Also, I took domperidone for months. It helped a little but not a lot. I did hang in there for about 6 months, pumping and supplementing but at that point I was SO ready to be done with it all. Just keep it up until you can't. Lots of nursing as often as you can will really help. Don't fixate over what the pump produces as it may not be at all accurate as to what you're producing when your baby is nursing. I went down sorts of support: a couple of lactation consultants, doctors, friends, the internet. They all said different things and made it even worse for me since I got so confused.

I know lots of women that had a really tough time of it for at least a month or more and then everything sorted itself out and it got much easier. I wasn't one of those women but I hope you are, if that's what you want.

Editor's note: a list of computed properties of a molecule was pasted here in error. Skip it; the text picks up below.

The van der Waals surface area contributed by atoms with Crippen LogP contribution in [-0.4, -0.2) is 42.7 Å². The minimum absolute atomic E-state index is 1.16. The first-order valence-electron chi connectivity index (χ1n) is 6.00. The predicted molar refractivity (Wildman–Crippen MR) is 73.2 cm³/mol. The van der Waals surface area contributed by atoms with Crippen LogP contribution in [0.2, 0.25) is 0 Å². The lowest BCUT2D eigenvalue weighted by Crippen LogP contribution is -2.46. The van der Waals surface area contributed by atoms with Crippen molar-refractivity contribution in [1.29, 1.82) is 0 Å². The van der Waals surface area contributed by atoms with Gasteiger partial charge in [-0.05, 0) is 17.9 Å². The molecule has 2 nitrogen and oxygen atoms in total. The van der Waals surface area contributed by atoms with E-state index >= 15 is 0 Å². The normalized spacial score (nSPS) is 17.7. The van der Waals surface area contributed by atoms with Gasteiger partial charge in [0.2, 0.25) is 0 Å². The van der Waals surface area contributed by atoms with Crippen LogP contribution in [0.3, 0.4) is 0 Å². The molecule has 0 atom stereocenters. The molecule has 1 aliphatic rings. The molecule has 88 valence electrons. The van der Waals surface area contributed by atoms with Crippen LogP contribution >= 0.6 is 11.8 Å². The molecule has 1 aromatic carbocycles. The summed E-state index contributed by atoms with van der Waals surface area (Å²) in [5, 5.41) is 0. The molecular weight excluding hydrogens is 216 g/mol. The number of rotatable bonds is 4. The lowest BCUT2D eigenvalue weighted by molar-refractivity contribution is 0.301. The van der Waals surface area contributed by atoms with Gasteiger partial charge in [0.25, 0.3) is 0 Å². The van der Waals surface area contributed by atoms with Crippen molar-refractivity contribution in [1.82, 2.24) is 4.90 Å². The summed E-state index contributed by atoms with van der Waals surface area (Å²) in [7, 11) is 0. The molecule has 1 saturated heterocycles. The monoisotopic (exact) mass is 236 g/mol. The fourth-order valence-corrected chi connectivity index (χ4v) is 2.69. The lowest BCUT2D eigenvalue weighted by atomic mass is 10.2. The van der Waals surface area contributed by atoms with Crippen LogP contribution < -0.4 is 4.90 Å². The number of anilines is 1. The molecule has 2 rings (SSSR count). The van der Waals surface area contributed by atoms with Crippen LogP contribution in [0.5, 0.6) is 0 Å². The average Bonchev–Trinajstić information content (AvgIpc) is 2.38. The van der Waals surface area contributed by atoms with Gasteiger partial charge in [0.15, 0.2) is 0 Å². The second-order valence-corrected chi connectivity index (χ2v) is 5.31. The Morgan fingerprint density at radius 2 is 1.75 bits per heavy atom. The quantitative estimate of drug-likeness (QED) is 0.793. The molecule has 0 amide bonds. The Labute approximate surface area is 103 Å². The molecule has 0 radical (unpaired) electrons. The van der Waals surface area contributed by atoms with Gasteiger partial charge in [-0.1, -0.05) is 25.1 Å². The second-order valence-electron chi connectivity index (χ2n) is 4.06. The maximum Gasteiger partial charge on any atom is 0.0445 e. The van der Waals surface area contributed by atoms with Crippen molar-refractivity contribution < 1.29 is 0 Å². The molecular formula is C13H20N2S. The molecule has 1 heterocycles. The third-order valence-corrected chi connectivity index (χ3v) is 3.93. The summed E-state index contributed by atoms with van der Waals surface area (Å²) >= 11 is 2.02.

posted by otherwordlyglow at 2:46 PM on September 20, 2010

All of the above advice, and meanwhile: take your baby to bed and nurse.

Sometimes it takes a little longer for your milk to really come in. Climb in bed with the baby, rest and nurse as much as the baby will nurse, and wait for a call from the lactation consultant.
posted by padraigin at 2:57 PM on September 20, 2010 [3 favorites]

If you don't have a nursing center near you, your pediatrician will probably let you go to the office, weigh the baby, nurse, and weigh the baby again, to get a measure on how much she's getting for the feed. (Since pumping doesn't typically get as much as straight feeding does.) At least, all the pediatricians around here do. Call up and ask the nurse if you could try it out.